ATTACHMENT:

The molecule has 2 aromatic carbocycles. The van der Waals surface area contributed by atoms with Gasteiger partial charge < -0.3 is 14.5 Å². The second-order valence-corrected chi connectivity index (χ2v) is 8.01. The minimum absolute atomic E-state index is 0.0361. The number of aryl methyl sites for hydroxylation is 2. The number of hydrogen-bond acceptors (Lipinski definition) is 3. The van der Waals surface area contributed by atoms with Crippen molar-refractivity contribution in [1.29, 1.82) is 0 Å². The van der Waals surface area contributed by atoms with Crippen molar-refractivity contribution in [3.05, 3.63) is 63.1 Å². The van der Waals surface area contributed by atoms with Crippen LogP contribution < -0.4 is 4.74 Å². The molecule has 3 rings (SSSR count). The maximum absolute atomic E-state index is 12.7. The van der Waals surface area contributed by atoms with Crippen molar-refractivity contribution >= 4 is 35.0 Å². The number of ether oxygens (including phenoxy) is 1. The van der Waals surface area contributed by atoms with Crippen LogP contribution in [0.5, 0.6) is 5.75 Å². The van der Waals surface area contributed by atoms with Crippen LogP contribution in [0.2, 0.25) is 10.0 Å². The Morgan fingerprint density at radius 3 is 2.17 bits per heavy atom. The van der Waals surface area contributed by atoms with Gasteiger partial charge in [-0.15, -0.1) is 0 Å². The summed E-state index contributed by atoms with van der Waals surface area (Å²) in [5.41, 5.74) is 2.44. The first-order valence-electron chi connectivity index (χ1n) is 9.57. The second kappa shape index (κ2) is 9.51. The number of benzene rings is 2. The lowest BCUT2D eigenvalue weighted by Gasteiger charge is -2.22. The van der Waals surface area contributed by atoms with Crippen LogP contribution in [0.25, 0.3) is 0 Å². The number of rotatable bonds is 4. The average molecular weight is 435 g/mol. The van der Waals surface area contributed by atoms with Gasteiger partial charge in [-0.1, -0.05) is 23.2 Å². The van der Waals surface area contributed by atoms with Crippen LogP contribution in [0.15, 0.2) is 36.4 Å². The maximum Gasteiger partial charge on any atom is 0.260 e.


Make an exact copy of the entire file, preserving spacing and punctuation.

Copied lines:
The molecule has 2 aromatic carbocycles. The van der Waals surface area contributed by atoms with Gasteiger partial charge < -0.3 is 14.5 Å². The second-order valence-corrected chi connectivity index (χ2v) is 8.01. The minimum absolute atomic E-state index is 0.0361. The number of aryl methyl sites for hydroxylation is 2. The number of hydrogen-bond acceptors (Lipinski definition) is 3. The van der Waals surface area contributed by atoms with Crippen molar-refractivity contribution in [1.29, 1.82) is 0 Å². The van der Waals surface area contributed by atoms with Crippen molar-refractivity contribution in [3.05, 3.63) is 63.1 Å². The van der Waals surface area contributed by atoms with Crippen LogP contribution < -0.4 is 4.74 Å². The molecule has 3 rings (SSSR count). The maximum absolute atomic E-state index is 12.7. The van der Waals surface area contributed by atoms with Crippen molar-refractivity contribution >= 4 is 35.0 Å². The number of ether oxygens (including phenoxy) is 1. The van der Waals surface area contributed by atoms with Crippen LogP contribution in [0.5, 0.6) is 5.75 Å². The van der Waals surface area contributed by atoms with Crippen LogP contribution in [0.2, 0.25) is 10.0 Å². The Morgan fingerprint density at radius 3 is 2.17 bits per heavy atom. The van der Waals surface area contributed by atoms with Gasteiger partial charge in [-0.15, -0.1) is 0 Å². The summed E-state index contributed by atoms with van der Waals surface area (Å²) in [5.41, 5.74) is 2.44. The first-order valence-electron chi connectivity index (χ1n) is 9.57. The second kappa shape index (κ2) is 9.51. The number of benzene rings is 2. The lowest BCUT2D eigenvalue weighted by Gasteiger charge is -2.22. The van der Waals surface area contributed by atoms with Crippen LogP contribution in [0.25, 0.3) is 0 Å². The number of rotatable bonds is 4. The average molecular weight is 435 g/mol. The van der Waals surface area contributed by atoms with Gasteiger partial charge in [-0.1, -0.05) is 23.2 Å². The van der Waals surface area contributed by atoms with Crippen LogP contribution in [0.15, 0.2) is 36.4 Å². The maximum Gasteiger partial charge on any atom is 0.260 e.